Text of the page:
Feelings, Emotions and Thoughts
Emotions are physical responses. They are instinctive, which means they are triggered like your reflexes, and you don’t do anything to bring them about. Emotions help you fight when you are in danger, defend yourself when you are threatened, cry when you are sad or laugh when you are happy.
Feelings result once you begin to think about a situation. Feelings describe our emotions. Emotions happen in the body, while feelings form in the mind. When you take time to observe what your emotions feel like and describe the feelings in detail, you can step back from the chaos or panic of a sudden life transition, and begin to clarify what you need to move forward.
For example, if you just lost your job unexpectedly you might feel bitter, despairing, helpless or panicky. But your feelings will depend on your situation. What if you have wanted to quit for years, but never have found the courage to do it? Then losing your job might make you feel invigorated, free or relieved.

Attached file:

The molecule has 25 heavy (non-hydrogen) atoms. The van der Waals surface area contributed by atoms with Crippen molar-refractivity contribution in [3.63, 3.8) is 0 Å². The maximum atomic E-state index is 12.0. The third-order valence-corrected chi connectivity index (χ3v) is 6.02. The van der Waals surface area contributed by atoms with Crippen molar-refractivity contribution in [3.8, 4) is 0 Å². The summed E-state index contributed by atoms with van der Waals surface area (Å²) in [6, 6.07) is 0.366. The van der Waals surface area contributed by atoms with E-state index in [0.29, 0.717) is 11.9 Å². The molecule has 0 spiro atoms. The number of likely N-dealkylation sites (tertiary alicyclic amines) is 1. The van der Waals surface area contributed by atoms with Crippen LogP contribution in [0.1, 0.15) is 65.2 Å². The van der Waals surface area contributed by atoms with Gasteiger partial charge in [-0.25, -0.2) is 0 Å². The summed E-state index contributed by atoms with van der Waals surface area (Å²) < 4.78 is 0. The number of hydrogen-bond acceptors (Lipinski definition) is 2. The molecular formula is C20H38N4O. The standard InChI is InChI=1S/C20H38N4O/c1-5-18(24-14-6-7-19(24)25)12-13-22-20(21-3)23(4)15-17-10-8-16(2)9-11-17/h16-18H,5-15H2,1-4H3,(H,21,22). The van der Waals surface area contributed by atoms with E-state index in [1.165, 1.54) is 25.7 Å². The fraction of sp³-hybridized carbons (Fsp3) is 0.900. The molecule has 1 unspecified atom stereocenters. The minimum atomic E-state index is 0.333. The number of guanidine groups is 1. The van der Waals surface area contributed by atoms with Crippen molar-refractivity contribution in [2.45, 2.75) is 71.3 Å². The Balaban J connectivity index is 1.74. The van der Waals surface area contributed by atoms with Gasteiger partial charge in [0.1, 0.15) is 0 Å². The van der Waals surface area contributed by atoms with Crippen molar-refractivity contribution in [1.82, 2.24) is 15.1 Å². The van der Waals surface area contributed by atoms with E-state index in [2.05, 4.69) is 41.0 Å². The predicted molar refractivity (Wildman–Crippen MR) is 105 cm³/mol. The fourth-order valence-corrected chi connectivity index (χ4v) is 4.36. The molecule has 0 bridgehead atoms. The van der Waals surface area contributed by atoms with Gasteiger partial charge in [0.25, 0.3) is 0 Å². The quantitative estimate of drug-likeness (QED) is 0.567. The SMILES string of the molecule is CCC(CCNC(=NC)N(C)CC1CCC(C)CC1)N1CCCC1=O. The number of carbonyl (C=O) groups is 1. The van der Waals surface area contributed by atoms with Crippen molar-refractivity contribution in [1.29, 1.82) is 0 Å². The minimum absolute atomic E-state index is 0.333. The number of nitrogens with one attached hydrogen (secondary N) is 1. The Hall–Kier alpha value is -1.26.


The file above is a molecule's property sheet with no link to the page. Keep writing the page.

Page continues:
Transitions can happen at any time and they can signify welcome change or upheaval of the status quo, leaving you unsure of your next step. Regardless of the situation, your feelings likely depend on past experiences or what you’ve seen others do in similar events.
When the unexpected occurs, it’s perfectly acceptable to take time for yourself before dealing with the adjustment. The first step is sorting through your emotions and feelings, including those you might not want to acknowledge.